Next week the Great British Beer Festival opens in London and Beer et seq will be there, starting with the trade session on Tuesday.
A series of beers will be awarded gold, silver, and bronze prizes in a long series of preliminary voting and regional heats that culminates in final voting during the annual festival. Only one beer can win Champion Beer of Britain, and breaths will be bated to see who gets the palm, and in what category (e.g., a specialty beer, vanilla-flavoured, won a couple of years ago).
Beers have been tasted and judged in formal and less formal settings probably since the first brews of Egyptians and Mesopotamians thousands of years ago.
In the 1800s beers were judged often in international exhibitions, some of which I’ve discussed earlier, and this continued through the 20th century and still takes place.
But in New York in 1877 a great beer festival was organized, not by consumers as in the CAMRA case, but by brewers and saloon-keepers to taste and judge the nation’s best beers. Still, in many ways it was analogous to CAMRA’s great festival approaching.
Indeed some elements seem to have exceeded today’s affair, especially the processional tour by a richly-costumed King Gambrinus and retinue that announced the opening of the event.
It was held at 28-30 Avenue A, East Village, a German social centre at the time. Today, the building is a sports club in the ever-gentrifying Alphabet City.
Rather than describe the event here, read two key period accounts and you will know everything apparently reported at the time. The first, here, is a news report of July 17, 1877 in the New York Herald. The second, from July 20, 1877 in New York’s The Sun, announced the results of the votes.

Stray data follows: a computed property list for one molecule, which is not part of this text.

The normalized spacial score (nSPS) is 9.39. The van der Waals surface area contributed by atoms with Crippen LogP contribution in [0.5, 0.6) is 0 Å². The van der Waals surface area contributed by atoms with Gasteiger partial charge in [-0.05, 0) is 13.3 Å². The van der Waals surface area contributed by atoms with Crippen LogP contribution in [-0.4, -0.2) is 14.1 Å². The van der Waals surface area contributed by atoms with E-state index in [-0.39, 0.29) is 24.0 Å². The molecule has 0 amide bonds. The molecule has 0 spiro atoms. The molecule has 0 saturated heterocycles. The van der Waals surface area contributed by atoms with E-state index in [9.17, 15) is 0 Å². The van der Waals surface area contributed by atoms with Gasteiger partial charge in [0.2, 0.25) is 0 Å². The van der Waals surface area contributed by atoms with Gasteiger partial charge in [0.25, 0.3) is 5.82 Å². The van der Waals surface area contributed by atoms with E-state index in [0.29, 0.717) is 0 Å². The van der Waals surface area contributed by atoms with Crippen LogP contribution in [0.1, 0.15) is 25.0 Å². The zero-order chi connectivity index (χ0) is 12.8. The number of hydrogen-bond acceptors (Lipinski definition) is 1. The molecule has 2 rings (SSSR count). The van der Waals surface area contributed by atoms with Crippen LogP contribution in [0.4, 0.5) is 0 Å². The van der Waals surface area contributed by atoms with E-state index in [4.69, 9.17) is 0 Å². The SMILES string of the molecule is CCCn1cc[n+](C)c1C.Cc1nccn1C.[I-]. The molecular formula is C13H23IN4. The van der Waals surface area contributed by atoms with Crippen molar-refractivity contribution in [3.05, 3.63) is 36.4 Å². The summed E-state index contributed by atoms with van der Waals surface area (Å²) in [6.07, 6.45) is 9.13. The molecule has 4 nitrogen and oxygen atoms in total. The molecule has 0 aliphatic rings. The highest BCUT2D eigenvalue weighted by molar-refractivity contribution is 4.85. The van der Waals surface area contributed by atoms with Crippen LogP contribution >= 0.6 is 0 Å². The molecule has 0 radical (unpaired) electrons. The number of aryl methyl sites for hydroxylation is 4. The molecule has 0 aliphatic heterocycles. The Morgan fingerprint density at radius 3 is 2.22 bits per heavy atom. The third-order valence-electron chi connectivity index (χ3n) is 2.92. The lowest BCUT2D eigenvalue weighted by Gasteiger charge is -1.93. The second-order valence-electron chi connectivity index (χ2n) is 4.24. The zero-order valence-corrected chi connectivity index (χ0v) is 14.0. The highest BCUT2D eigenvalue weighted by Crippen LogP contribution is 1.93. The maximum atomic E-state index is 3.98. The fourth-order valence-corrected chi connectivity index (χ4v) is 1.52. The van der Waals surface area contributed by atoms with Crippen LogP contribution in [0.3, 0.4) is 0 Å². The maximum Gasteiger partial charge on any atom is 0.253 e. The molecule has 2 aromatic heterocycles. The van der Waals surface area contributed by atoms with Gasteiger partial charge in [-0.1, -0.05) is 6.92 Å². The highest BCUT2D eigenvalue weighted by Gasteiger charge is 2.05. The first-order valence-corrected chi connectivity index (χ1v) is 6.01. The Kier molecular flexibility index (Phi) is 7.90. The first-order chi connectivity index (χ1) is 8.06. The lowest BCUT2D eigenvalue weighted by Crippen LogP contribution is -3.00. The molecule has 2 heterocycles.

It seems no one winner was announced but rather three breweries shared the honours, one was Joseph Kuntz who operated from the 1860s-1920 in the Bronx, NY. A raft of also-rans was also named for second prizes. Many of the names are remembered today, e.g., Eichler, Schaefer, Peter Doelger.
Each of the three, first-prize breweries probably got highest score for one of the three criteria, taste, colour, condition.
Some reputed brewers did not participate, New York’s well-known Ehrets was one. It seemed mostly a lager affair as well, hence the likely reason for the absence of reputed names such as Ballantine for its ales. (Ballantine did not brew lager until about 1910).
Brewers participated from as far afield as Cincinnati and Milwaukee.
All barrels were supposed to be disguised by canvas wraps. 25 cents entitled the public to six glasses of beer and one voting slip in which preference was indicated for three criteria: colour, taste, and condition.
You could buy as many tickets as you liked. One man bought eleven dollars worth! Given reports of some consumption then, e.g. 30 glasses a day or more, this is not fanciful, and he probably bought beer for a female or other companion.
The idea not to limit votes seems to have opened the door to manipulation although if everything was truly tasted blind the results should have been fair.
The real risk, as noted in The Sun’s report, was brewers or their friends pumping the votes for what they knew in truth as their beer. In other words, a way was found, some alleged, to rig the results.
Be that as it may, all clearly had a raucous time including the many women who participated. The German ethos of family drinking probably encouraged female attendance, but perhaps the urban, democratizing environment of the big city had something to do with it, too.
The fact that the vote slips were in German shows how ethnic lager beer still was in New York as late as 1877.
The building shown below, at 28-30 Avenue A, Manhattan, is the same structure in which the tasting was held but was modified after a fire c.1960. It was originally five stories and the original facade was replaced for the present use and previous one, a furniture store.
We should do a festival the same way today. I volunteer for King Gambrinus’ role.